Cyber Harassment: A Global Issue Within Evolving Technology

Written by Roosevelt Bishop, Devon Draker, Shelbie Mora, and Gabrielle Schwartz as a final paper for the Fall 2021 session of Information Privacy Law


Cyber harassment “involves threats of violence, privacy invasions, reputation-harming lies, calls for strangers to physically harm victims, and technological attacks.”[1] Though all of these elements fall under harassment or abuse, online harms can be divided into different mediums and subsections. The various types of cyber harassment “capture the different ways[s] the Internet exacerbates the injuries suffered . . . by extend[ing] the life of destructive posts.”[2] This paper addresses evolution and increased incidences of cyber-harassment such as revenge porn, cyberstalking, Zoom-bombing, and doxxing, and the need for a federal legal solution. Congress must address this harm by enacting a comprehensive cyber-harassment legislation containing the elements detailed below.

Revenge Porn

“Revenge porn,” is “a category of online pornography that includes amateur images or videos that were self-produced or manufactured with the consent of those depicted, but then distributed without their consent.”[3] The internet and various mediums across cyberspace have made it increasingly easier to distribute and perpetuate harassment like this. Revenge porn can also incorporate sexually graphic images that were obtained without consent, such as a through hidden recording or photograph, and then distributed.[4] Although any person of any gender can be a victim of revenge porn, this medium of cyber harassment disproportionately impacts women, as well as “minors where other minors circulate images of them.”[5]

Some of the many privacy[6] harms caused by revenge porn include reputational harm, diminished psychological well-being, and loss of employment opportunities, to name only a few. Common law tort litigation plays a large role in attempting to redress the injuries caused by nonconsensual pornography. The most common of these torts litigated are public disclosure of private fact, intentional infliction of emotional distress, and defamation.[7] Unfortunately, these torts have many shortcomings when it comes to vindicating victims of revenge porn.  The shortcomings are a big reason why states have elected to enact specific statutes for revenge porn. As the internet expands, so too have its methods of distributing non-consensual pornography. Entire websites and blogs have emerged that “encourage viewers to maliciously upload material of their partners or ex-partners.”[8] There has been a large push for federal and state legislatures to enact laws to regulate the takedown of these websites and blogs, as well as to criminalize revenge porn in general.

The Federal Trade Commission (FTC) has played a large role in bringing suit (administrative enforcement actions) against website and blog owners whose trade is dedicated to revenge porn. One example is the action against EMP Media, Inc. and the site’s owners who created a website called The FTC stated that the defendants solicited “intimate pictures and videos for the website together with personal information of the victims. . . without the victims’ consent.”[9] The site had also “extorted victims by requiring them to pay fees of hundreds of dollars to have their intimate pictures, videos, and information removed from the site.”[10] As a consequence of having their private images posted on the internet, some of the victims lost their jobs, became concerned about losing their jobs in the future or accessing future employment opportunities, and have experienced horrible emotional and psychological distress as a result.[11]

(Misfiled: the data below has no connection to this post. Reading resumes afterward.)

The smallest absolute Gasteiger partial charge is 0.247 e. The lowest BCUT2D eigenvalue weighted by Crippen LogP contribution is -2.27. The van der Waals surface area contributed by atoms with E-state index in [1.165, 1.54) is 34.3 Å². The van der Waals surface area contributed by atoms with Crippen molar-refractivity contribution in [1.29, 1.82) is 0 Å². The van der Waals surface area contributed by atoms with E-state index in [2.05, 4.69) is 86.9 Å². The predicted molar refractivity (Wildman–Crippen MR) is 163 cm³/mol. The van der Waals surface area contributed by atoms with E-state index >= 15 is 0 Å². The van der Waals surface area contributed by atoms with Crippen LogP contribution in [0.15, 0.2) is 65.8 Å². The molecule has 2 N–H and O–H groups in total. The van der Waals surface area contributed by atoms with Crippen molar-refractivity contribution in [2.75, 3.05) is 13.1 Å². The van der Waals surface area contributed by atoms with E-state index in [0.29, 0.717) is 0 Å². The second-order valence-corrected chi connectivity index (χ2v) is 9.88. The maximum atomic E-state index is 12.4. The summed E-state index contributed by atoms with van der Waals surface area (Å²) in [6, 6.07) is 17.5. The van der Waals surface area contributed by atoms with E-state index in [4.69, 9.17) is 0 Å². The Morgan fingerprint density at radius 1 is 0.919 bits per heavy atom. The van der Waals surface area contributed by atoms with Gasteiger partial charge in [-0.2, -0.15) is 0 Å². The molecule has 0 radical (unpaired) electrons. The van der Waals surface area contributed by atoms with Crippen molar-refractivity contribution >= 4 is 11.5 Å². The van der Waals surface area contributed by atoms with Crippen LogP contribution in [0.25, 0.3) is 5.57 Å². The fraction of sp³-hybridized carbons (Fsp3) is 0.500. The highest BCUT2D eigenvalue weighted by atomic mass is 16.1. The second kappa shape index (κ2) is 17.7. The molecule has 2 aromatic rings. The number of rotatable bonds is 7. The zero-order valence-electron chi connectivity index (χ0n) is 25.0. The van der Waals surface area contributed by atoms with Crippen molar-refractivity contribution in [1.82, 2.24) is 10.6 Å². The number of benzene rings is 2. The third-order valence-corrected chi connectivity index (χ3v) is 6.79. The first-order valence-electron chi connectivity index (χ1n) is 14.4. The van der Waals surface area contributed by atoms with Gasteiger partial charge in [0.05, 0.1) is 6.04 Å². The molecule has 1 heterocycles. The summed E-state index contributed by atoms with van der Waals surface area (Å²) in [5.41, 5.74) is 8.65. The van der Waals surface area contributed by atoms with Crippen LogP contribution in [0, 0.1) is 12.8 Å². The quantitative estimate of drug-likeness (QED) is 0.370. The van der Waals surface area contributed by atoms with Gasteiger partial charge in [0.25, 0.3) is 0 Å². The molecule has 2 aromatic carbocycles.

Although federal law does not provide a remedy to victims of revenge porn, forty-eight states and D.C. have enacted “laws that criminalize or create civil liability for someone who distributes a sexually explicit image of someone else without the depicted person’s consent.”[12] One typical law regarding revenge porn is Florida Statute 784.048, which defines the term “sexual cyber harassment” and dictates that the first violation of this statute is a misdemeanor in the first degree.[13] Each state has various definitions and enforcement of revenge porn, but there is also a push on the federal level. The Intimate Privacy Protection Act is a proposed amendment to Title 18 of the United States Code that would make it “unlawful to knowingly distribute a private, visual depiction of a person’s intimate parts or of a person engaging in sexually explicit conduct, with reckless disregard for the person’s lack of consent to the distribution, and for other purposes.”[14] This proposed legislation is just the start to a larger overhaul that is needed to protect victims of revenge porn.

Governments in the U.S. should rethink the importance of the impact of revenge porn and understand the depth and severity of the privacy risks associated with this type of cyber harassment. It can be helpful to look for guidance from other countries. Romania amended the country’s domestic violence law to include cyber harassment as a form of domestic violence. The definition includes “a provision specifically for cybernetic violence which intends to shame, humble, scare, threaten, or silence the victim.”[15] The United States should follow suit and amend the Violence Against Women’s Act to include a provision specifically adding revenge porn or “cybernetic violence.” Likewise, legislation should clarify the mental state required, give clear notice for what conduct violates various statutes, explain the concept of consent, as well as suggest what activities fall outside the realm of revenge porn.[16] Therefore, it would be clearer that only intentional betrayals of someone’s privacy would be punished.[17]